Nerd Guru

Because technical people need good soft skills to get ahead.

Tuesday, January 16, 2007

Random Thought: Bridge burning starring Isiah Thomas

At 6’1”, Isiah Thomas is generally considered to be one of the top two or three “undersized” players in the history of the NBA. He also happens to be at the center of the most famous bridge burning incident in professional basketball history. Although he is generally acknowledged to be a horrible coach and bad GM, his accomplishments as a player by few people who have ever played the game.

Check out his biography if you don't believe me.

In addition to his professional accomplishments, Thomas was the leader of the Indiana University team that won the 1981 NCAA tournament. He went on to earn almost every significant achievement a basketball player can earn, but one in particular eluded him: an Olympic gold medal.

Thomas was to be a key figure on the 1980 U.S. Olympic basketball team. The U.S. boycott of the Moscow-hosted games, in protest to the Soviet Union’s 1979 invasion of Afghanistan, kept Thomas and many other athletes from pursuing their Olympic dreams. For most of his professional career, Olympic basketball was reserved for players with amateur status and he was therefore not eligible to play.

For the 1992 Barcelona games, however, basketball’s international governing body altered the rules to allow professionals to participate. As a highly decorated player who had missed his previous chance for reasons beyond his control, Thomas was an early favorite to be named to what came to be known as the U.S. “Dream Team”. Despite his overwhelming body of work, he was not. Why?

To answer that, you have to go back to the 1985 NBA All-Star Game. Allegedly, Thomas convinced his teammates on the Eastern Conference All-Stars to pass the ball as little as possible to the lone rookie to make the team that year. The attempt was sort of a hazing ritual, but it was not forgotten by the player who was targeted: Michael Jordan. This began a longstanding embittered relationship between the two players, which continued when Thomas’ Detroit Pistons used rough defensive tactics against Jordan in the four consecutive seasons they met in the play-offs during the late 1980’s and early 90’s. Detroit won the first three of those post-season meetings, capturing two NBA Championships in the process, before the Chicago Bulls finally prevailed in 1991 in route to their first title. During that last encounter, Thomas encouraged teammates to avoid shaking hands with the victorious Bulls in a show of poor sportsmanship that escalated the dispute between the two players even more.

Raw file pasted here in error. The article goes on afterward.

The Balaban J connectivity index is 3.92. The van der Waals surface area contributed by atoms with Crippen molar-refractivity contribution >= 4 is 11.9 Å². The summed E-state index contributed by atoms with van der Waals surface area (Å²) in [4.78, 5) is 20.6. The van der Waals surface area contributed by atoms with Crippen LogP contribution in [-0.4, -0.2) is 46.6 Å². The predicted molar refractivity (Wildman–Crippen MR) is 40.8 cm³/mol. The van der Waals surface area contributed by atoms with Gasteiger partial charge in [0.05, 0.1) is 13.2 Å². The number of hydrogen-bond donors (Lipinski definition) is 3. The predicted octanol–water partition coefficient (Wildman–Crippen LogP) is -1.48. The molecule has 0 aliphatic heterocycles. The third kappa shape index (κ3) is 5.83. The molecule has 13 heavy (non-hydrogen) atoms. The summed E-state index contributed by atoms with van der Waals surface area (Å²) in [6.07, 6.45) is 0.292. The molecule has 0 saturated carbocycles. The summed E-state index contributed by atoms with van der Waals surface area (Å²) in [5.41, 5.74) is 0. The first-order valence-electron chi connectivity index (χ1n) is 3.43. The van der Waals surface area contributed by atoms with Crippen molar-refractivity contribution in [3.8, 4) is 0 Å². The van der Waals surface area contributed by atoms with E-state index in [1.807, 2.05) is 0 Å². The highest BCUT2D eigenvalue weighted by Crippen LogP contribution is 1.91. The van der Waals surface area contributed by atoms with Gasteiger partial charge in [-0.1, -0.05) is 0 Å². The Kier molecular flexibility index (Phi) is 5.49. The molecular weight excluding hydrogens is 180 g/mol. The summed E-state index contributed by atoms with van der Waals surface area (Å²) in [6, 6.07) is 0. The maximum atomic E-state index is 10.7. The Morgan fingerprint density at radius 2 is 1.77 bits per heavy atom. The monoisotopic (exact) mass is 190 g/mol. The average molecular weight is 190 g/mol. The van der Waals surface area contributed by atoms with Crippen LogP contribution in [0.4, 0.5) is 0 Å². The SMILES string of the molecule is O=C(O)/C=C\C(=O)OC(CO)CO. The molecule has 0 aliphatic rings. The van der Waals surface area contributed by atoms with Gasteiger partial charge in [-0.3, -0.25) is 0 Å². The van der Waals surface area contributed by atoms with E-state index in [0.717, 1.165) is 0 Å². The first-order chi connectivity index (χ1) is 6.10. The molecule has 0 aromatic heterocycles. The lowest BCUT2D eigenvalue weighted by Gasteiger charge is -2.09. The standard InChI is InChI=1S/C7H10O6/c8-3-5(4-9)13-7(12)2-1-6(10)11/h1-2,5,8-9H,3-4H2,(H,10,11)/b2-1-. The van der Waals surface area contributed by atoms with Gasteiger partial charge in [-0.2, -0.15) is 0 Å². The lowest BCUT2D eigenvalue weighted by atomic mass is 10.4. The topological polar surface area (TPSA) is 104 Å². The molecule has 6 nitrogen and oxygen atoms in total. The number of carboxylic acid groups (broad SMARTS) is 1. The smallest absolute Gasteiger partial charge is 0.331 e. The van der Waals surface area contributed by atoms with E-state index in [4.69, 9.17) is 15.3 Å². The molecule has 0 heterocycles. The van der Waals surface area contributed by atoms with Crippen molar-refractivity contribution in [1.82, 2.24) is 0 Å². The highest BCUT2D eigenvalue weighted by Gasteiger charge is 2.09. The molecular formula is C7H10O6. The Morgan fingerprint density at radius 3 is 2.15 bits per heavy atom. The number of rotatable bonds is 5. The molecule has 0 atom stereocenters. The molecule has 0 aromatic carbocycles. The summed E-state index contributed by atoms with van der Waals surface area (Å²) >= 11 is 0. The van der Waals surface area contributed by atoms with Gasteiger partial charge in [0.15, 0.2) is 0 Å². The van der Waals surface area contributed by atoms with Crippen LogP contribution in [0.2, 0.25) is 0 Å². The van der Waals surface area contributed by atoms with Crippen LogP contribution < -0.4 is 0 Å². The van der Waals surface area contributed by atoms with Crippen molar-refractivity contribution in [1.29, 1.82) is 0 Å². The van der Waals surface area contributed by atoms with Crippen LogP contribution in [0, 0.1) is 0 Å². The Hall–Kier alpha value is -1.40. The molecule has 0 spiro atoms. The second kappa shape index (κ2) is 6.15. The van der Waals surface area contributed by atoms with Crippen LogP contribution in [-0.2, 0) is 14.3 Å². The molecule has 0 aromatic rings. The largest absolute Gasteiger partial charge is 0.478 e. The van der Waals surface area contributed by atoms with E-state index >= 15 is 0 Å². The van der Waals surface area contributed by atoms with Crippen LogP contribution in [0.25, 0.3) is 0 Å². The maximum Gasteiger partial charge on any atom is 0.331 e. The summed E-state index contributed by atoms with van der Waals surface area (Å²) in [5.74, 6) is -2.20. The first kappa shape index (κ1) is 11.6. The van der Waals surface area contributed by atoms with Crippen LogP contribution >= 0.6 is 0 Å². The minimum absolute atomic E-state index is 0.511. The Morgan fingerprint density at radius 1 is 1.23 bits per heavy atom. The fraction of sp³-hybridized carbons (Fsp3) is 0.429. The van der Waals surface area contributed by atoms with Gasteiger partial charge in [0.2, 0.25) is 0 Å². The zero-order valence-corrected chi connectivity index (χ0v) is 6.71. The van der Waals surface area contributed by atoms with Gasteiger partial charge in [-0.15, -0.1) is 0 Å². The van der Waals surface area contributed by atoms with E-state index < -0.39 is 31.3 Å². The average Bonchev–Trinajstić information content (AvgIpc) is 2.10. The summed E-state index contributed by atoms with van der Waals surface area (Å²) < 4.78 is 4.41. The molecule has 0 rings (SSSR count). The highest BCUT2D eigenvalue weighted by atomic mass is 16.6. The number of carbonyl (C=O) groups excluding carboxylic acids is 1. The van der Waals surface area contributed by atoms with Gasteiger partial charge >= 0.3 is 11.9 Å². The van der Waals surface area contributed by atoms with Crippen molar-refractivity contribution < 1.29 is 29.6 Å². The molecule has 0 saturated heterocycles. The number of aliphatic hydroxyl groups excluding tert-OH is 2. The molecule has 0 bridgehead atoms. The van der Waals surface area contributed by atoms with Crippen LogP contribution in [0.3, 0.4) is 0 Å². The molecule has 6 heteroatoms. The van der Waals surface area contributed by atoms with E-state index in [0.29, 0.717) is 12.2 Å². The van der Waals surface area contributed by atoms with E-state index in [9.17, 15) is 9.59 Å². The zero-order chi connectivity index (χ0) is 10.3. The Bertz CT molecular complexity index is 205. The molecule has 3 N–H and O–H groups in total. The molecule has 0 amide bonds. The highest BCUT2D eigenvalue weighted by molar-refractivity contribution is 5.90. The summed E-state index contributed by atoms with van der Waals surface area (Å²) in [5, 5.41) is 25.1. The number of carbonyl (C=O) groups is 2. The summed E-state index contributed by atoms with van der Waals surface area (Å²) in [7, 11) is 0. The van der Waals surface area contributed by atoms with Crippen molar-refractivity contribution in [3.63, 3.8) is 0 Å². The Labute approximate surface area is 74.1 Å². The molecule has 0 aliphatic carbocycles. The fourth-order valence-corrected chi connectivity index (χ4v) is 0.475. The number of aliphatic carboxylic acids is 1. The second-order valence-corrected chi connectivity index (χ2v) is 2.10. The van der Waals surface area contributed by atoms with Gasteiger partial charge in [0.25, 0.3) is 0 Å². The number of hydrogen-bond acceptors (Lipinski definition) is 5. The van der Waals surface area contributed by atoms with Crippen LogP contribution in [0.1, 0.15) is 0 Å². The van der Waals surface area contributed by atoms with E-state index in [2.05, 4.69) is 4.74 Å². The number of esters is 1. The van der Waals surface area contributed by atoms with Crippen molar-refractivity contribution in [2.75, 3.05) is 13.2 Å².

Reportedly, when the 1992 U.S. Olympic basketball team was being assembled, Jordan told the selection committee that his only condition for participating on the team was that Thomas would not be on the roster. With leverage as the world’s most talented and popular player, Jordan got what he wanted and Thomas was left off the team despite having a more impressive resume than many of the players who were named to the team.

What Thomas failed to see was how his interactions with Jordan might affect his future goals. Upon Jordan’s arrival in the league for the 1984-85 season, Thomas was a veteran who had already been named Most Valuable Player of the All-Star Game and clearly had more authority. As time went on, any NBA fan can tell you how that power shifted, resulting in Jordan being one of the most recognizable athletes in the world.

Why is this important? This same scenario can happen to anybody in any career. Today’s peer can easily become tomorrow’s executive vice president. Do you want an ally or an enemy to be the person in power?

You never know where that person is going to come from, so the best approach is to leave everyone with as positive impression of you as possible, even if they are a jerk to you. If you return the favor and treat them just as poorly, you potentially set yourself up for career problems later on. Treat others the way that you want to be treated, regardless of how they treat you, so that your options are open at all times.


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posted by Pete Johnson @ 1:30 PM   0 comments

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